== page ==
"It's really fun - it's like an archeological dig going through here," Gould says. If you look closely, you can see old fruit trees off in the woods, which were likely planted by the people who used to live here.
The Park's Dead
Gould remembers a time in the 1990s when the 55-Acre Parcel was open to cars. You'd get a lot of miscreant teens, ditched stolen cars, and the occasional body.
Cheryl Lee Wims disappeared on her 18th birthday on May 23, 1983. It's not clear what happened to her that spring night, but somewhere along Pacific Highway South, she met Gary Ridgway, the Green River Killer.
One year later, Wims' skeleton was found near the little league fields at the south end of the park complex. The remains of two other Ridgway victims, Shawnda Lee Summers and a woman known only as Jane Doe B10, were found in that same area.
With the excpetion of Ted Bundy, Ridgway might be the most notorious killer to ever stalk the area. He picked up many of his victims along Pacific Highway between Tukwila and Kent. When Ridgway dumped his victims here, there wasn't a park, just abandoned lots where houses had been cleared.
Other people have died closer to the heart of the 55-Acre Parcel.
In August 2015, a man was found dead in a thin strip of forest on the west side of Sunset Park. Almost exactly one year before that, police fished a body out of polluted Tub Lake.
"It has probably been there for a bit," former King County Sheriff spokeswoman Sgt. DB Gates said in 2014 of the Tub Lake body.
In 2006, Nicole Theresa Pietz, 32, was found in some bushes near at the southwest edge of the 55-Acre Parcel, according to the Seattle P-I. She had disappeared from Lynnwood a few days before she was found. Her husband, David, was later convicted of second-degree murder in her death.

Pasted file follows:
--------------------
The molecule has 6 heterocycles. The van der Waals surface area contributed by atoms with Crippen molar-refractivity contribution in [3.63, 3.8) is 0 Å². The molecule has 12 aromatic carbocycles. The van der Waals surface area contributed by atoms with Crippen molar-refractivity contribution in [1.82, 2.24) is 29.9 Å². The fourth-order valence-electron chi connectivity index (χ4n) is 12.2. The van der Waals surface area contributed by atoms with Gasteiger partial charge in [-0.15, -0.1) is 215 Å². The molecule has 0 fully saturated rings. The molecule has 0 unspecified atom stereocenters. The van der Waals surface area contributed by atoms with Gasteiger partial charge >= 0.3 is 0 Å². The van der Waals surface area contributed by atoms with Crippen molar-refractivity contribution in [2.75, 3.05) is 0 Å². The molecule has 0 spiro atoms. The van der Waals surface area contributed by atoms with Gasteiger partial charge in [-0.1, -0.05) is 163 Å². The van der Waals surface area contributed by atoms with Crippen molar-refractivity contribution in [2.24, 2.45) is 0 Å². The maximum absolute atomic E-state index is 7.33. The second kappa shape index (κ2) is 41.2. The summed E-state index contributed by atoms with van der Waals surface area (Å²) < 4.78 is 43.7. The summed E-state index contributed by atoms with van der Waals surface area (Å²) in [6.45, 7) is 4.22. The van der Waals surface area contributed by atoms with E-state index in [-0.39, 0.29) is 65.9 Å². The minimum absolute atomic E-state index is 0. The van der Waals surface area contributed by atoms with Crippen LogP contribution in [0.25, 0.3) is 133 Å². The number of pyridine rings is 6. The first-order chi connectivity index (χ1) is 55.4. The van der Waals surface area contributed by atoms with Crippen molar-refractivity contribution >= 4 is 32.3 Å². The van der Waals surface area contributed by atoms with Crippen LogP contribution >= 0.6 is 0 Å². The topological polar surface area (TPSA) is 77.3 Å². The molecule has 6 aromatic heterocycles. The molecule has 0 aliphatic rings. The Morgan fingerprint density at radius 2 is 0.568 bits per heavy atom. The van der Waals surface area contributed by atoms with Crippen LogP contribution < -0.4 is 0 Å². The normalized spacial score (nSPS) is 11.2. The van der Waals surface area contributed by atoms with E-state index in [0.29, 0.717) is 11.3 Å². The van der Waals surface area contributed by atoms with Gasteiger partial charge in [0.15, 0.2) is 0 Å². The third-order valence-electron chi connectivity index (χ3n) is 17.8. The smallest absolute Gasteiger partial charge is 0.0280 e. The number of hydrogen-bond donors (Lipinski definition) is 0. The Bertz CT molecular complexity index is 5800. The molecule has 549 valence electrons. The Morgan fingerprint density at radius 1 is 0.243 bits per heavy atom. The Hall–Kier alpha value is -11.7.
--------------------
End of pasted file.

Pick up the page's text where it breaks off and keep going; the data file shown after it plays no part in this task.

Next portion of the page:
Hidden Japanese, botanical gardens
Save the most beautiful part of the park for last. Just northeast of that abandoned equestrian area you'll find the Seike Japanese Garden and the Highline-SeaTac Botanical Garden. Both are wonderful areas on par with Seattle's Kubota Garden, although smaller.
But the Seike garden does have a sad history. Shinichi Seike owned 13 acres in the vicinity of the park, which he operated as a farm with his wife, Kameno, their daughter Ruth, and sons Ben, Toll, and Hal. The family was sent to an internment camp during World War II, although the three boys fought in the war - and Toll died.
After the war, Shinichi Seike returned to the property to find that his neighbors, a German-American family, had kept up his farm. Ben and Hal opened a nursery on the site in 1953, and years later hired Shintaro Okada to come over from Hiroshima to help them design a garden in memory of Toll.
During the 1962 Seattle World's Fair, spectators paid 25 cents to see the garden. It fell into disrepair in the 1970s, but reopened in 1983 as a public attraction, according to the Highline SeaTac Botanical Garden Foundation.
The gardens at the park are home to multiple gardening clubs, and is available for weddings and other events.
Future Of The Park
Unlike other old Puget Sound landmarks, North SeaTac Park will probably be here in its current state for a while. The Port of Seattle has a lease with SeaTac for the land until 2045. Although Gould does worry that the land - at least the 55-Acre Parcel - might be turned into warehouse space (a massive new warehouse was recently built just west of Tub Lake along Des Moines Memorial Drive).
Lawrence Ellis, director of the SeaTac parks department, says the city would like to revitalize parts of the park, including the Tub Lake area. Someday, he said, people might be able to access the shoreline of the bog if cleanup ever finishes.
But at the moment, there's so much to do at the park, even if every nook and cranny isn't groomed like a normal park. The park is a place you can go to see a rugby game, race RC cars, join the Puget Sound Daylily Club, get married (indoors at the community center if it's raining), play disc golf, or rip through the forest on a mountain bike.
For now, Ellis hopes people from around Puget Sound can enjoy the diverse alternative recration opportunities available here, and maybe discovere a bit of Puget Sound history along the way.